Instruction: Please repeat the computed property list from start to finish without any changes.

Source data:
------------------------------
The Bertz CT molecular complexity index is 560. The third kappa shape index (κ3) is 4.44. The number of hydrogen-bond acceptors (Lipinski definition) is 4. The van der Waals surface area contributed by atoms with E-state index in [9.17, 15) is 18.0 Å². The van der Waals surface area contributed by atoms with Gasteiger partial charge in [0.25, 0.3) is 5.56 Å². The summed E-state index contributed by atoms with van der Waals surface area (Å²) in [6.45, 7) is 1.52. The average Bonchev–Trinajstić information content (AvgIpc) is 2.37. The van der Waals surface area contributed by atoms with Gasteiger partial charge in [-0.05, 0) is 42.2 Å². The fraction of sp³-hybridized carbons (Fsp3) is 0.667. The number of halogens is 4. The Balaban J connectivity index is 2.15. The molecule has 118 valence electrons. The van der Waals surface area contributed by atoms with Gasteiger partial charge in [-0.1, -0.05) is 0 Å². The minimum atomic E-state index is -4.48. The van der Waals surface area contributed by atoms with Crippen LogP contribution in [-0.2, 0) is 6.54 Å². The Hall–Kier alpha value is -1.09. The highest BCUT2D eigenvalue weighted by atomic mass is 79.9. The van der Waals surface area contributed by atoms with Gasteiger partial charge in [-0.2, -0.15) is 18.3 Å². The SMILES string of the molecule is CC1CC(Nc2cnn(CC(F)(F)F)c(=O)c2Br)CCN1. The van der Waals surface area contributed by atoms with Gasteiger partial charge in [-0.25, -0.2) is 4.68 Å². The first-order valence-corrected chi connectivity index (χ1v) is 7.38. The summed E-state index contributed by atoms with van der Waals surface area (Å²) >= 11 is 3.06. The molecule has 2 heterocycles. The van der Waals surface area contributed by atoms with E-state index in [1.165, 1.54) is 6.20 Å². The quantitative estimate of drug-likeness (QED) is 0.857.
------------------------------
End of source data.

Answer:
The Bertz CT molecular complexity index is 560. The third kappa shape index (κ3) is 4.44. The number of hydrogen-bond acceptors (Lipinski definition) is 4. The van der Waals surface area contributed by atoms with E-state index in [9.17, 15) is 18.0 Å². The van der Waals surface area contributed by atoms with Gasteiger partial charge in [0.25, 0.3) is 5.56 Å². The summed E-state index contributed by atoms with van der Waals surface area (Å²) in [6.45, 7) is 1.52. The average Bonchev–Trinajstić information content (AvgIpc) is 2.37. The van der Waals surface area contributed by atoms with Gasteiger partial charge in [-0.05, 0) is 42.2 Å². The fraction of sp³-hybridized carbons (Fsp3) is 0.667. The number of halogens is 4. The Balaban J connectivity index is 2.15. The molecule has 118 valence electrons. The van der Waals surface area contributed by atoms with Gasteiger partial charge in [-0.1, -0.05) is 0 Å². The minimum atomic E-state index is -4.48. The van der Waals surface area contributed by atoms with Crippen LogP contribution in [-0.2, 0) is 6.54 Å². The Hall–Kier alpha value is -1.09. The highest BCUT2D eigenvalue weighted by atomic mass is 79.9. The van der Waals surface area contributed by atoms with Gasteiger partial charge in [-0.2, -0.15) is 18.3 Å². The SMILES string of the molecule is CC1CC(Nc2cnn(CC(F)(F)F)c(=O)c2Br)CCN1. The van der Waals surface area contributed by atoms with Gasteiger partial charge in [-0.25, -0.2) is 4.68 Å². The first-order valence-corrected chi connectivity index (χ1v) is 7.38. The summed E-state index contributed by atoms with van der Waals surface area (Å²) >= 11 is 3.06. The molecule has 2 heterocycles. The van der Waals surface area contributed by atoms with E-state index in [1.165, 1.54) is 6.20 Å². The quantitative estimate of drug-likeness (QED) is 0.857.